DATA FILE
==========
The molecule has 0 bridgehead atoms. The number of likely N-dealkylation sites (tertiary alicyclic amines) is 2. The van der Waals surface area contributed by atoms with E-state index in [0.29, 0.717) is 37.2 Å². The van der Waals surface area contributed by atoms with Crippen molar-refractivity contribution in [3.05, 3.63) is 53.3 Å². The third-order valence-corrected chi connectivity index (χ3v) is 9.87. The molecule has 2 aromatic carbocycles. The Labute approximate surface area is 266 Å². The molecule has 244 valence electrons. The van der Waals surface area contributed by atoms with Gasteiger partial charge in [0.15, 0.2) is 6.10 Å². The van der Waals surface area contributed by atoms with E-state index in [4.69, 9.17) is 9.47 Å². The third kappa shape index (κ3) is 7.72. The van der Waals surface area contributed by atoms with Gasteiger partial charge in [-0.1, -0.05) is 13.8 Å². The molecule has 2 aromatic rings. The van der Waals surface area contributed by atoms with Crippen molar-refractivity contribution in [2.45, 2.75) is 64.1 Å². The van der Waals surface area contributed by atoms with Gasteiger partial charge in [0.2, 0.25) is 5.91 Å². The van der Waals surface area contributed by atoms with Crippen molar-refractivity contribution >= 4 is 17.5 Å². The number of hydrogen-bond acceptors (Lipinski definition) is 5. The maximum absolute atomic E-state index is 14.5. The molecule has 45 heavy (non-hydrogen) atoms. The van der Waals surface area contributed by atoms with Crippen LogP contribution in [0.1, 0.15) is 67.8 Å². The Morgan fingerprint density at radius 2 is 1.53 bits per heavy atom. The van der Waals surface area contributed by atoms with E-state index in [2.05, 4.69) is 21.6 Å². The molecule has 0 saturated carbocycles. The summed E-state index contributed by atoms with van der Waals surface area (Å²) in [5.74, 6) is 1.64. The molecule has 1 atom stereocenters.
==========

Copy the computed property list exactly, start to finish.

The molecule has 0 bridgehead atoms. The number of likely N-dealkylation sites (tertiary alicyclic amines) is 2. The van der Waals surface area contributed by atoms with E-state index in [0.29, 0.717) is 37.2 Å². The van der Waals surface area contributed by atoms with Crippen molar-refractivity contribution in [3.05, 3.63) is 53.3 Å². The third-order valence-corrected chi connectivity index (χ3v) is 9.87. The molecule has 2 aromatic carbocycles. The Labute approximate surface area is 266 Å². The molecule has 244 valence electrons. The van der Waals surface area contributed by atoms with Gasteiger partial charge in [0.15, 0.2) is 6.10 Å². The van der Waals surface area contributed by atoms with E-state index in [4.69, 9.17) is 9.47 Å². The third kappa shape index (κ3) is 7.72. The van der Waals surface area contributed by atoms with Gasteiger partial charge in [-0.1, -0.05) is 13.8 Å². The molecule has 2 aromatic rings. The van der Waals surface area contributed by atoms with Crippen molar-refractivity contribution in [2.45, 2.75) is 64.1 Å². The van der Waals surface area contributed by atoms with Gasteiger partial charge in [0.2, 0.25) is 5.91 Å². The van der Waals surface area contributed by atoms with Crippen molar-refractivity contribution >= 4 is 17.5 Å². The number of hydrogen-bond acceptors (Lipinski definition) is 5. The maximum absolute atomic E-state index is 14.5. The molecule has 45 heavy (non-hydrogen) atoms. The van der Waals surface area contributed by atoms with Crippen LogP contribution in [0.1, 0.15) is 67.8 Å². The Morgan fingerprint density at radius 2 is 1.53 bits per heavy atom. The van der Waals surface area contributed by atoms with E-state index in [2.05, 4.69) is 21.6 Å². The molecule has 0 saturated carbocycles. The summed E-state index contributed by atoms with van der Waals surface area (Å²) in [5.74, 6) is 1.64. The molecule has 1 atom stereocenters.